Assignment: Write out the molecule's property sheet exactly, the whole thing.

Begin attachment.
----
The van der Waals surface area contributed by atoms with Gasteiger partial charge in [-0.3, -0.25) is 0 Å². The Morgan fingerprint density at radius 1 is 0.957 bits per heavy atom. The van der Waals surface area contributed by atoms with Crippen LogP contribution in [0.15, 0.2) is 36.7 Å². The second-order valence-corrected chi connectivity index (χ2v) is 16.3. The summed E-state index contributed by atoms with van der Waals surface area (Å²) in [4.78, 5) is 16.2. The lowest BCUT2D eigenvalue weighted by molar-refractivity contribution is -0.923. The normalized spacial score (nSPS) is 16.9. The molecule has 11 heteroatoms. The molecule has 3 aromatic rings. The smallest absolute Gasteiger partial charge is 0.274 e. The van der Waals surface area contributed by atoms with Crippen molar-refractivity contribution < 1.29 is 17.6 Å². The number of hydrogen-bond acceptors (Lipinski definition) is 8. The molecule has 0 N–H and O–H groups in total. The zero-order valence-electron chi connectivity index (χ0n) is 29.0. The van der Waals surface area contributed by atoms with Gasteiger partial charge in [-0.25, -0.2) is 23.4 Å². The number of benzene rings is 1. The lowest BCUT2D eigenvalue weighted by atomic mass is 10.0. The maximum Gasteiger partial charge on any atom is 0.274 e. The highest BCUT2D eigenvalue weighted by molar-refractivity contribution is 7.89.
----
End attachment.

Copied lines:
The van der Waals surface area contributed by atoms with Gasteiger partial charge in [-0.3, -0.25) is 0 Å². The Morgan fingerprint density at radius 1 is 0.957 bits per heavy atom. The van der Waals surface area contributed by atoms with Crippen LogP contribution in [0.15, 0.2) is 36.7 Å². The second-order valence-corrected chi connectivity index (χ2v) is 16.3. The summed E-state index contributed by atoms with van der Waals surface area (Å²) in [4.78, 5) is 16.2. The lowest BCUT2D eigenvalue weighted by molar-refractivity contribution is -0.923. The normalized spacial score (nSPS) is 16.9. The molecule has 11 heteroatoms. The molecule has 3 aromatic rings. The smallest absolute Gasteiger partial charge is 0.274 e. The van der Waals surface area contributed by atoms with Crippen molar-refractivity contribution < 1.29 is 17.6 Å². The number of hydrogen-bond acceptors (Lipinski definition) is 8. The molecule has 0 N–H and O–H groups in total. The zero-order valence-electron chi connectivity index (χ0n) is 29.0. The van der Waals surface area contributed by atoms with Gasteiger partial charge in [-0.25, -0.2) is 23.4 Å². The number of benzene rings is 1. The lowest BCUT2D eigenvalue weighted by atomic mass is 10.0. The maximum Gasteiger partial charge on any atom is 0.274 e. The highest BCUT2D eigenvalue weighted by molar-refractivity contribution is 7.89.